• After the Cosmic Debris job queue ticks for 10 seconds or so and reaches Job 20, the CD information window will give the ideal position for the reference cart and the queue can be stopped. After this appears, hit [Clear Job Queue].
  • Enter the ideal reference cart position into the REF text window on the Cosmic Debris Control Tab. Click the [REF] button to send the reference cart position to OPLE. The update in the OPLE server will take about 20 seconds for all the carts to get the new metrology calculation. Make sure all carts are tracking to values between 0 and 44m. You might have to click [TRACK] for the reference cart on the OPLE Control Tab. The [OL] buttons should be depressed gray for ALL active scopes (including the reference cart). The [MAN] buttons should be depressed gray for the moving carts to allow the beam combiners to send manual offsets to the carts. (The [MAN] button for the reference cart should be green.)
  • When the telescope slew finishes, check the SPY 1 to make sure that the domes are aligned with the telescope.
  • In the ACQ window, hit [MOVE] under the TV tracking menu on the Main Tab of the Telescope GUI and then click the left star to bring the star to the cross-hairs. If the star is not in the ACQ window, go to the FIND window and do the same, then return to the ACQ window and repeat.

Locking Tiptilt
  • With the star aligned with the acquisition ticks, check to make sure there are counts on the TipTilt server or the white plots in the TT windows have condensed.
  • On the Main Tab of the Telescope GUI, click [TIP/TILT] under the Pointing Servo menu. If this button is not pressed, then the green dots on the tiptilt windows will drift and eventually drop TT lock. The [STAR ACQUIRED] button on Cosmic Debris also locks Tiptilt for all active scopes with one push of a button.
  • On the Tiptilt Servo Control GUI, turn tiptilt [ON] for that telescope. The [TT ON] button on Cosmic Debris also performs this function for all active scopes.
  • Put the TV screens back to [FIND] if you like or leave them in ACQ

Acquisition Laser Alignment if the star does not lock in Tiptilt on the ACQ window cross hairs
  • Set VISBEAMS to correct beams.
  • Put the Neutral Density Filter on ND 3.0 using the Laser_Filters GUI.
  • Put the corner cube in with the [CCIN] button on the Control tab on the telescope gui. It will take about 10 seconds to move into the beam.
  • Using the SHUTTERS GUI, open the laser shutter and the corresponding B1-B6 shutters.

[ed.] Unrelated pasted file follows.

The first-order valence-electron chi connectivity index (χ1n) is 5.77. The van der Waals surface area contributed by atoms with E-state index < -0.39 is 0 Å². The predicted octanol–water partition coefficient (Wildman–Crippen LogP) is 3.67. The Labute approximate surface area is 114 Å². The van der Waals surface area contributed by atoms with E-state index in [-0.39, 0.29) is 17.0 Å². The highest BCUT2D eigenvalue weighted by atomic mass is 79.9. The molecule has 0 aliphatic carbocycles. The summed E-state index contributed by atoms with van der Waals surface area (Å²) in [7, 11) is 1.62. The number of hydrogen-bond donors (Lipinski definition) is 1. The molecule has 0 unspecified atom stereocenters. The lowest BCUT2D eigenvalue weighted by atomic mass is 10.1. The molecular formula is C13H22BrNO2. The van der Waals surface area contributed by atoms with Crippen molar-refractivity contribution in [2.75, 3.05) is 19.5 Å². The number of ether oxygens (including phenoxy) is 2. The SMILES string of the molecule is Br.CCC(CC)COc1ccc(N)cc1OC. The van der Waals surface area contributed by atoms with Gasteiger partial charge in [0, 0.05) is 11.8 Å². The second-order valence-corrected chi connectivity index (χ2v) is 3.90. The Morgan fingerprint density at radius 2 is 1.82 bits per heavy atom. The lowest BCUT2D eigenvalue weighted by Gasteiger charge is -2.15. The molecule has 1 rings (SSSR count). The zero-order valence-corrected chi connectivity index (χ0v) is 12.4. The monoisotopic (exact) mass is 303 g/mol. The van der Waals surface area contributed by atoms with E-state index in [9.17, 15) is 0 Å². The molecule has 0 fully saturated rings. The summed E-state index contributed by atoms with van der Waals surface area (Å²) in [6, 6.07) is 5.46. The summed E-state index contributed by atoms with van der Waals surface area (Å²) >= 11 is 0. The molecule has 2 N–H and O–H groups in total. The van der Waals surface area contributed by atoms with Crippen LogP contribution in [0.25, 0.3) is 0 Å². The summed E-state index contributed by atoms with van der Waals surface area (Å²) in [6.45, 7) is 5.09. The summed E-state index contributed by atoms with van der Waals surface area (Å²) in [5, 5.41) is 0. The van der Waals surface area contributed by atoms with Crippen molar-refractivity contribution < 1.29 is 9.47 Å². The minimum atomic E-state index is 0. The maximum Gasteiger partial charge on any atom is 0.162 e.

• You will see at least two stars and two laser spots in the ACQ window. There is a reflection, hence two images of each. The desired spots are the left ones.
  • Use the "ORIGIN" paddle on the ADJUST Tab of the Telescope GUI to align the TV cross-hairs to coincide with the laser spot.
  • Close the laser shutter and the B1-B6 shutters.
  • Move the corner cube out with the [CCOUT] button on the Main tab or Control tab on the telescope gui. It will take about 10 seconds to move out of the the beam.
  • Hit [MOVE] under the TV tracking menu on the Main Tab of the Telescope GUI and then click the left star to bring the star to the cross-hairs. If it doesn't center well, click [MOVE] again and then the star again until the TipTilt plots show that it is getting light.
  • Lock Tiptilt as shown above.
  • Maintain the ACQ laser alignment during the night by adjusting the crosshairs to the star after locking Tiptilt.

Finishing the slew sequence
  • If the Job Queue was stopped and the star was acquired manually, then click [Clear Job Queue].
  • Click [Star Acquired] on the Control Tab on Cosmic Debris to update the target information listed at the top of the Cosmic Debris window.
  • Initialize the pointing of the telescopes on your first target by going to the Control Tab of the Telescope GUI and clicking [INIT]. Make sure you are on the correct star before initing the scopes or you will have problems. This may have to be repeated if the pointing drifts during the night. This will allow very consistent and accurate pointing for this part of the sky.
  • You can now point to your first science target, calibrator, alignment star or fringe finder and begin the alignment sequence for the beam combiner and then start searching for fringes.

5.6 Automatic Acquisition Sequence, not recommended